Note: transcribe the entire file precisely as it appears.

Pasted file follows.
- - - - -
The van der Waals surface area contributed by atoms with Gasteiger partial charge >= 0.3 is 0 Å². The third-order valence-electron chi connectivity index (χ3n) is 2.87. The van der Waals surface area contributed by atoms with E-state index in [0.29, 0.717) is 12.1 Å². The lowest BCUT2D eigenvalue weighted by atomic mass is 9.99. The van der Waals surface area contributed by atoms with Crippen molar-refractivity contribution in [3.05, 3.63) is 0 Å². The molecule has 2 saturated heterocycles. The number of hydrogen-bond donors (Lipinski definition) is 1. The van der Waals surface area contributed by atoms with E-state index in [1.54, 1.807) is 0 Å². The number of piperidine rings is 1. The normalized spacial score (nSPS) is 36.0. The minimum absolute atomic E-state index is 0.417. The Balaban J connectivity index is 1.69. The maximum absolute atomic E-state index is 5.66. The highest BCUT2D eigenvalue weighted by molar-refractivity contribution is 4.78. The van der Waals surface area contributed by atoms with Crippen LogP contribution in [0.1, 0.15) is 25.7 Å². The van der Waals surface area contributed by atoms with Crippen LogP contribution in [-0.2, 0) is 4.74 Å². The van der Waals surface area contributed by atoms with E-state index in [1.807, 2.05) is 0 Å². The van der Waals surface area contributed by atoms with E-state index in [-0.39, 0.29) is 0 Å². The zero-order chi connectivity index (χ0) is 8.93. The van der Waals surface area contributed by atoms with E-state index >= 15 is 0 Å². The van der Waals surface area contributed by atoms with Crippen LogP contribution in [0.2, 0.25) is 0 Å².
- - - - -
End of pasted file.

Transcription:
The van der Waals surface area contributed by atoms with Gasteiger partial charge >= 0.3 is 0 Å². The third-order valence-electron chi connectivity index (χ3n) is 2.87. The van der Waals surface area contributed by atoms with E-state index in [0.29, 0.717) is 12.1 Å². The lowest BCUT2D eigenvalue weighted by atomic mass is 9.99. The van der Waals surface area contributed by atoms with Crippen molar-refractivity contribution in [3.05, 3.63) is 0 Å². The molecule has 2 saturated heterocycles. The number of hydrogen-bond donors (Lipinski definition) is 1. The van der Waals surface area contributed by atoms with E-state index in [1.54, 1.807) is 0 Å². The number of piperidine rings is 1. The normalized spacial score (nSPS) is 36.0. The minimum absolute atomic E-state index is 0.417. The Balaban J connectivity index is 1.69. The maximum absolute atomic E-state index is 5.66. The highest BCUT2D eigenvalue weighted by molar-refractivity contribution is 4.78. The van der Waals surface area contributed by atoms with Crippen LogP contribution in [0.1, 0.15) is 25.7 Å². The van der Waals surface area contributed by atoms with Crippen LogP contribution in [-0.2, 0) is 4.74 Å². The van der Waals surface area contributed by atoms with E-state index in [1.807, 2.05) is 0 Å². The van der Waals surface area contributed by atoms with E-state index in [-0.39, 0.29) is 0 Å². The zero-order chi connectivity index (χ0) is 8.93. The van der Waals surface area contributed by atoms with E-state index >= 15 is 0 Å². The van der Waals surface area contributed by atoms with Crippen LogP contribution in [0.2, 0.25) is 0 Å².